Movers and SHAKERS
Image Credit: Jonathan Peterson (Pexels)
Oil and Gas Prices May Continue to Bedevil Drivers and Please Investors
Drivers in the U.S. are paying on average 43% more for gasoline than they were one year ago. And near double what they paid in late April 2020. The reasons for the cost increase are more than changes in demand; during the height of pandemic fears, producers made changes that impacted the supply side of cost dynamics. When petroleum-based products become more expensive, their impact can be felt in almost all other products. Understanding the dynamics that impact the finances of most businesses and households helps one understand when prices may ease or if they may progress higher. Meanwhile, investors in this sector are also likely to ask whether they should take some profits or if higher prices are likely.
Fuel costs more than it did a year or two ago, and since the economic pace has been rising, the amount of fuel being consumed has also risen. So not only are consumers and businesses paying more to keep vehicles on the road, but the increased cost per mile is part of the inflated prices on most other goods. Oil prices are a factor in the 40-year highs we’re seeing in consumer prices.
Data Source: U.S. Energy Information Administration
Over the past year, the unexpected sharp run-up in gasoline prices was propelled by a unique set of market imbalances. These imbalances brought about by the pandemic initially drove the “cost” of a barrel of oil on the futures market below $0.00 per barrel. This is because the pace of production was outstripping the ability to use or store what was being pumped. Remember, at this time, across the developed world, planes stopped flying, fewer people were going to their workplace, and manufacturing slowed significantly. This absence of demand created an excessive inventory glut. For a brief period, storage facilities were near their maximum, some “buyers” were actually paid to contractually agree to own more. This shook a lot of people in the business and investors who never could have imagined this set of circumstances. Managers of some Oil ETFs were scurrying to rewrite prospectuses so they wouldn’t be required to meet outflows by selling at such unfortunate prices. Producers shut a large percentage of their rigs and other production in order to halt the supply problem. Country after country was instituting lockdowns in reaction to the novel coronavirus, and there was no sign that demand would resume soon.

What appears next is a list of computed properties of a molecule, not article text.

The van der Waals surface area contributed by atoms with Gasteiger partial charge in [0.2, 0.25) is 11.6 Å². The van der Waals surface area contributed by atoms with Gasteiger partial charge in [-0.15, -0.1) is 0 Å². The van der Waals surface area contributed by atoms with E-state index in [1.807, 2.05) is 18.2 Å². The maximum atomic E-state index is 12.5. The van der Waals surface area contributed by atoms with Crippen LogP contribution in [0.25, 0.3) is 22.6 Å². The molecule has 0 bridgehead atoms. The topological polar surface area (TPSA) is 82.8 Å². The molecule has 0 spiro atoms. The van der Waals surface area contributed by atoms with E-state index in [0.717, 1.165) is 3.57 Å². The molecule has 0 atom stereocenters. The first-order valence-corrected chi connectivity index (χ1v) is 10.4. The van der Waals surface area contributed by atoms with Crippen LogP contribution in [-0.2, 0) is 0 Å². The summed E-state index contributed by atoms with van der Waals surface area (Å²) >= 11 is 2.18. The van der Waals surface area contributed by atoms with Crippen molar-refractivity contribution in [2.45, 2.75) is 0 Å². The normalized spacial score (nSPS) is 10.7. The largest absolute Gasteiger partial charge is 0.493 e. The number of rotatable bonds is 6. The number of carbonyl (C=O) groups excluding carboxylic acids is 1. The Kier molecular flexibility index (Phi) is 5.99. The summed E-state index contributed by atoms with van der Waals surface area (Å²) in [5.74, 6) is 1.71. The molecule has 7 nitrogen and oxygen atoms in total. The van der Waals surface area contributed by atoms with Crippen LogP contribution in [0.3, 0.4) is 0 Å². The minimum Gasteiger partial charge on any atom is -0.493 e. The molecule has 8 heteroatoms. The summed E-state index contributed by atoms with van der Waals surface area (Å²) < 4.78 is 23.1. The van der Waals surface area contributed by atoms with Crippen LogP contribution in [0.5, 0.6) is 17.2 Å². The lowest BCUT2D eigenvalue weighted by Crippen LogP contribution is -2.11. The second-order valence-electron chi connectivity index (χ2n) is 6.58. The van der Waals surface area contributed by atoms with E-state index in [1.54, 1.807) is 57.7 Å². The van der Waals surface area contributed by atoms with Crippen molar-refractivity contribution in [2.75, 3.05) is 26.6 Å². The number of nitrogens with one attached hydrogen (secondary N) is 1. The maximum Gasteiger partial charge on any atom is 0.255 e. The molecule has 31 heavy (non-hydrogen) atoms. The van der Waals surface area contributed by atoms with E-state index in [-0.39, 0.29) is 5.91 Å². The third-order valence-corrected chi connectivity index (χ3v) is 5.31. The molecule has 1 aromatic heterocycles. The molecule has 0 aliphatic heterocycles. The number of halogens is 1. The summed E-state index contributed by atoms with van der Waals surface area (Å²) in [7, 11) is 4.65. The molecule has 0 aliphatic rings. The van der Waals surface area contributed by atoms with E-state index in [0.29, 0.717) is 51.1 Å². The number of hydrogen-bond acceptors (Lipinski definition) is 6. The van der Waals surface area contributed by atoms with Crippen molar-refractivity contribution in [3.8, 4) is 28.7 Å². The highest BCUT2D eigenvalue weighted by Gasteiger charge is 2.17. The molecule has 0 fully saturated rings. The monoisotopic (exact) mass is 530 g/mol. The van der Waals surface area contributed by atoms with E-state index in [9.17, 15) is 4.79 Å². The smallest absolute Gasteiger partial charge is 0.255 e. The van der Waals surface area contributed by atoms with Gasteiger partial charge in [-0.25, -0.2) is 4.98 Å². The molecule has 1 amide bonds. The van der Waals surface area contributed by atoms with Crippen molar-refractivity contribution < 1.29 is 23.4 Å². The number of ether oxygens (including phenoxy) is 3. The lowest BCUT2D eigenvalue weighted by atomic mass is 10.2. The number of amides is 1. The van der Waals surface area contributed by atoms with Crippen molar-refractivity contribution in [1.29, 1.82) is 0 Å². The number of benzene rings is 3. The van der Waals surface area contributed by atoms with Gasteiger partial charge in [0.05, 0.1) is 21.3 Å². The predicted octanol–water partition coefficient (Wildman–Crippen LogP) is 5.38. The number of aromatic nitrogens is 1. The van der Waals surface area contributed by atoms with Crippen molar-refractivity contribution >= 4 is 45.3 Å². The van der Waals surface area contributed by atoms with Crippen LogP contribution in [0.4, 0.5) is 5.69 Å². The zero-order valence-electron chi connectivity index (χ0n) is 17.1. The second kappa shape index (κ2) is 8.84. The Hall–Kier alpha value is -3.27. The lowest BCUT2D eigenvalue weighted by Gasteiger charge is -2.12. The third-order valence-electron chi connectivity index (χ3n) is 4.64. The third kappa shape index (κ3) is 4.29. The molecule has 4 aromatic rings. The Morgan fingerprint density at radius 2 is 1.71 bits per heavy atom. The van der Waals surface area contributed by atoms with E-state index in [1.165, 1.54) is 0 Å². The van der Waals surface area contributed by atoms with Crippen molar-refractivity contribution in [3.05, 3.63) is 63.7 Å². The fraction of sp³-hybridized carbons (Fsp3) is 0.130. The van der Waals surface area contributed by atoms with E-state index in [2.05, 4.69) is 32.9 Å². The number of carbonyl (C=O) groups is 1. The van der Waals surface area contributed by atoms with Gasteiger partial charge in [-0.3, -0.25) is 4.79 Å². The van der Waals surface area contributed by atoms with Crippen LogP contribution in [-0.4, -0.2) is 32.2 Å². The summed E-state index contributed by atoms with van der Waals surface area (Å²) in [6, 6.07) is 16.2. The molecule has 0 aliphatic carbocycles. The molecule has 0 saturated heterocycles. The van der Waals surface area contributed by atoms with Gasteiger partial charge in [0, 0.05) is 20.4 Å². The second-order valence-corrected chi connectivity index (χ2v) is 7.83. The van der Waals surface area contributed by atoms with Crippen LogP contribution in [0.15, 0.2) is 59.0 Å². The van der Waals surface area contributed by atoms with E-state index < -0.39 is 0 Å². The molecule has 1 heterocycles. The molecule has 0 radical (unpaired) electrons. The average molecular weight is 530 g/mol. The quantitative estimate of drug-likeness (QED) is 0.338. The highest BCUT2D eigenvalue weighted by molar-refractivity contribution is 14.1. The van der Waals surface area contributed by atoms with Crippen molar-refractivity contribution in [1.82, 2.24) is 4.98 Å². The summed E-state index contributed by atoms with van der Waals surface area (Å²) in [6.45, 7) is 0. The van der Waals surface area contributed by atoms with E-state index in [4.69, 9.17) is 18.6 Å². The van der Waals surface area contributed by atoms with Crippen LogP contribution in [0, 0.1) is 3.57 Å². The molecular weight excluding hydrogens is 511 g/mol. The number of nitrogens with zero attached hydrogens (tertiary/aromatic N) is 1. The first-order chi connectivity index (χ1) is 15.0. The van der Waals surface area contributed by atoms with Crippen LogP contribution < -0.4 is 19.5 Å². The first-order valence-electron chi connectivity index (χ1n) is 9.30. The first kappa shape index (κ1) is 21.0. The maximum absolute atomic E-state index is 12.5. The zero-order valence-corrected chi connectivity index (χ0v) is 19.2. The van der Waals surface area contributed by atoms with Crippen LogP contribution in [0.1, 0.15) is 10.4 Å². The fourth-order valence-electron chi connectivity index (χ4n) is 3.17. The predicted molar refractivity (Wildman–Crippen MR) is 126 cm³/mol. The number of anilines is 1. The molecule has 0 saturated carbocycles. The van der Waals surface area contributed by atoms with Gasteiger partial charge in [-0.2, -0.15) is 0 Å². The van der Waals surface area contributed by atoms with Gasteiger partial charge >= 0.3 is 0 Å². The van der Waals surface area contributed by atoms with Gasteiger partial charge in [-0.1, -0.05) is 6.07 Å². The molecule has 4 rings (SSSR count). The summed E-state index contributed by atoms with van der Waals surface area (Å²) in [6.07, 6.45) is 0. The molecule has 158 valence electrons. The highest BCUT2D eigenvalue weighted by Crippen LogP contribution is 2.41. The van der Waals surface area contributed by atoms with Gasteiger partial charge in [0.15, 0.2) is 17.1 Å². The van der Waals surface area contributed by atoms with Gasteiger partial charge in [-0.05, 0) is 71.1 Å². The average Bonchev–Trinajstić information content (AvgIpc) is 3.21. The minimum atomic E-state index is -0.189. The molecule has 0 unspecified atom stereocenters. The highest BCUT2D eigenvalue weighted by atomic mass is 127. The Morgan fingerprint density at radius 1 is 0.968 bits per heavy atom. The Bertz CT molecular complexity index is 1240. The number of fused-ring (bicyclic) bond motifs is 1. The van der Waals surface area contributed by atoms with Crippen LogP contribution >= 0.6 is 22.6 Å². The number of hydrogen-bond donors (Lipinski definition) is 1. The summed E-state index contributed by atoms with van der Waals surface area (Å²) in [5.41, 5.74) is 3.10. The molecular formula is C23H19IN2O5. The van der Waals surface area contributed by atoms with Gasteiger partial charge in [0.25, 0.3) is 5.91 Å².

Then demand quickly bounced back. This flipped the imbalance and lack of supply became the driver of prices. With demand far outstripping supply, petroleum prices rose to their highest levels in years.
Where is the Road Taking Us?
There is a consensus among industry analysts that crude prices could reach $100 a barrel this year, Bank of America estimates crude prices may rise as high as $120 per barrel from the current price of about $90. This will create more costs for shippers, drivers, airlines, and throughout the economy.
The primary reason for the estimates of higher prices is production hasn’t kept up with the rebound in demand. Despite increased consumption and lower inventories, producers have not fully opened the spigots to the levels they were at only a couple of years ago.
Spending on exploration and production is low, and the number of U.S. rigs active in North America has shrunk considerably. As indicated in the chart below, producing rigs in the U.S. have been increasing steadily for over a year however, the number of active rigs is about 75% of what it was two years ago.
Source: Baker Hughes (rig count)
The economy has bounced back significantly. Assuming there are no further negative pandemic surprises, there is still a great deal of pent-up economic demand which is expected to pressure prices upward. The unusually cold of the 2021/2022 winter has also added to unexpected consumption.
The International Energy Agency (IEA) and even OPEC find the unexpected demand for oil will likely outstrip production into the summer months. The IEA forecast is for global demand for oil to exceed pre-Covid19 restrictions.
While this may not bode well for many businesses or individual households, it may provide investment opportunities in the energy producers sector for investors or those that are involved directly in commodities futures.
Managing Editor, Channelchek
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